Differential Relationships Between Social Adversity and Depressive Symptoms by HIV Status and Racial/Ethnic Identity

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Abstract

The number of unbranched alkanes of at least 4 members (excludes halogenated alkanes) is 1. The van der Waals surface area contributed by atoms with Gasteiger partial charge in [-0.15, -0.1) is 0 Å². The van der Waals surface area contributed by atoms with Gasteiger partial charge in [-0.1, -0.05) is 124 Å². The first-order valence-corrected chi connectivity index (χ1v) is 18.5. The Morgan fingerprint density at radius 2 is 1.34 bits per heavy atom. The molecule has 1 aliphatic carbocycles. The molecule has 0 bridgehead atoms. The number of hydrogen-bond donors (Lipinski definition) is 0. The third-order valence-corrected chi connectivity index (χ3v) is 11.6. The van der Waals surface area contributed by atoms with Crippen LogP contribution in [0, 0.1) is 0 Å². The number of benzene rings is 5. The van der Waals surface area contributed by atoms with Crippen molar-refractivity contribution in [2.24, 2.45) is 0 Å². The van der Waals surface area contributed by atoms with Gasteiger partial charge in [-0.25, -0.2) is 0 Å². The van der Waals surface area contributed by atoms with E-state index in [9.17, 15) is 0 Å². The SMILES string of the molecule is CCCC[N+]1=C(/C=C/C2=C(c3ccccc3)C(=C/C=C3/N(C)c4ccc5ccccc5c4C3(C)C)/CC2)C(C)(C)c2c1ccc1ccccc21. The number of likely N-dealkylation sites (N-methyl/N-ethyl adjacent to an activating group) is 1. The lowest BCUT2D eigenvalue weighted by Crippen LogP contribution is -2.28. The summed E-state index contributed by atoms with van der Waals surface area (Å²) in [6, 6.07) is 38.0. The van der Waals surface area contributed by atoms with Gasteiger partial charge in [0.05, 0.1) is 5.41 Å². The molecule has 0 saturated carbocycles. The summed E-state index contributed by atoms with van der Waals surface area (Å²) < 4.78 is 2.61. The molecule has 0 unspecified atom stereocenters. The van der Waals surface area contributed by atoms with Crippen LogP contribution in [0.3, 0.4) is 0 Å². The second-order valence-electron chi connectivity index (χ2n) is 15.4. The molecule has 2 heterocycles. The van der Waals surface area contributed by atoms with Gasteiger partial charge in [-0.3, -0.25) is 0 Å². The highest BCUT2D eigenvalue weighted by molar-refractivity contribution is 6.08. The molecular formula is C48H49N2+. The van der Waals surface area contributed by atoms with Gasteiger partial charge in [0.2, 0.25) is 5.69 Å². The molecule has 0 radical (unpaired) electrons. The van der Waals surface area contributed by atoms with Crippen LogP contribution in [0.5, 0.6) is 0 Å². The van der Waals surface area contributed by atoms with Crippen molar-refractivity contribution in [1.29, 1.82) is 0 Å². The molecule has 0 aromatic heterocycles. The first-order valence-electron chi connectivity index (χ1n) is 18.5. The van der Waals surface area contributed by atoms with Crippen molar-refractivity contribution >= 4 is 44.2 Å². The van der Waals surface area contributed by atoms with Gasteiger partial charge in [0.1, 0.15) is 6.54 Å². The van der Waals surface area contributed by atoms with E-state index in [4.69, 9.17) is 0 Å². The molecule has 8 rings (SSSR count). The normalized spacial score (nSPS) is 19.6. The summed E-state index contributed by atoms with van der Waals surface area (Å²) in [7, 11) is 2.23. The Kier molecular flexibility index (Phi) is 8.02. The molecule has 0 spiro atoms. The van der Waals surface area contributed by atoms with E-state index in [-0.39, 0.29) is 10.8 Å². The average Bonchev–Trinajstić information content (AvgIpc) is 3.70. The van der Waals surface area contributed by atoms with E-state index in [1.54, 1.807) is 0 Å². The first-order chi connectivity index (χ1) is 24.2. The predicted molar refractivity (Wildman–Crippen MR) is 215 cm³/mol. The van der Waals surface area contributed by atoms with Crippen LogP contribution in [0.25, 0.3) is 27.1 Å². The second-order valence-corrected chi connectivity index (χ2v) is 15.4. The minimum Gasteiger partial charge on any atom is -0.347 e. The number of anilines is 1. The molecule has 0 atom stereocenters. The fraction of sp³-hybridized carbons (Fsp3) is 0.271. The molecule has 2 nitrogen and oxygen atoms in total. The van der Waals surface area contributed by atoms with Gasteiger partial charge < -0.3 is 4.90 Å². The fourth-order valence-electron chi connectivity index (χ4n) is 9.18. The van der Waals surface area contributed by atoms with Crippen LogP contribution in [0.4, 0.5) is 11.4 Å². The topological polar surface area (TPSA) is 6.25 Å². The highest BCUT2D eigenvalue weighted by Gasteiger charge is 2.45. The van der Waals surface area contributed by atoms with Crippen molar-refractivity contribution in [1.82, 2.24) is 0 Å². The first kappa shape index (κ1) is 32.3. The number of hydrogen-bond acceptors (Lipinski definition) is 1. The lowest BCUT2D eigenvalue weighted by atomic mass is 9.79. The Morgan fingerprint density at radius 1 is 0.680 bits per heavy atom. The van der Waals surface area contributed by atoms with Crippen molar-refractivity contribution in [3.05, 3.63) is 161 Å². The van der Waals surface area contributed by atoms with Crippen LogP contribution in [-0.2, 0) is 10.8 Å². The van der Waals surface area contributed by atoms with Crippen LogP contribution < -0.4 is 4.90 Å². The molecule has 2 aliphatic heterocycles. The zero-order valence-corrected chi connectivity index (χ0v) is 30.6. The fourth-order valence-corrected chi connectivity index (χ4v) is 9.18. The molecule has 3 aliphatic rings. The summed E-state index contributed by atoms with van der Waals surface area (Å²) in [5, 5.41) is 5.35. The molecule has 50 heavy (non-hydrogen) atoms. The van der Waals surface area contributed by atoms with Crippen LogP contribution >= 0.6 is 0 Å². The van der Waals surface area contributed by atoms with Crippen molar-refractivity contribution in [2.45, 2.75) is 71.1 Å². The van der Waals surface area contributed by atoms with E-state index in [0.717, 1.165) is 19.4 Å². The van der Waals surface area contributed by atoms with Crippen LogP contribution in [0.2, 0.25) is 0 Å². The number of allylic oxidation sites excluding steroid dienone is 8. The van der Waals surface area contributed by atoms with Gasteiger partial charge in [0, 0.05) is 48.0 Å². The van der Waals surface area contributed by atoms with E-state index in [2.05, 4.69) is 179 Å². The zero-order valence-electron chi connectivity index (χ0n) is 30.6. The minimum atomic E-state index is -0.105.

Objective: Historically marginalized groups are likely to be exposed to social adversity, which predicts important mental health outcomes (e.g., depression). Despite the well-established relationship between adversity and poor health, few studies have examined how adversity differentially predicts mental health among people living with multiple, co-occurring marginalized identities or statuses. The current study fills this gap by examining whether relationships between social adversity and depressive symptoms differed between those living with or without a stigmatized disease (i.e., HIV) and/or marginalized racial/ethnic identity (i.e., African American). Method: A community sample of men and women (N = 149) completed questionnaires assessing demographics and depressive symptoms. Additionally, a composite index of social adversity was derived from measures of perceived discrimination, socioeconomic status, financial restriction to receiving medical care, and perceived neighborhood characteristics. Multiple regression was used to test whether relationships between adversity and depressive symptoms differed as a function of HIV status and racial/ethnic identity. Results: A significant 3-way interaction between social adversity, HIV status, and racial/ethnic identity indicated that there was a direct relationship between adversity and depressive symptoms for HIV-positive (HIV+) African Americans but not for HIV-negative (HIV–) African Americans, HIV+ Caucasians, or HIV– Caucasians. Further, HIV+ African Americans evidenced a significantly greater relationship between adversity and depressive symptoms compared with HIV– African Americans, but not compared with other groups. Conclusions: The findings suggest that HIV+ African Americans may be at risk for higher depressive symptoms amid adversity, highlighting the importance of evaluating intersectional identities/statuses in the context of mental health.

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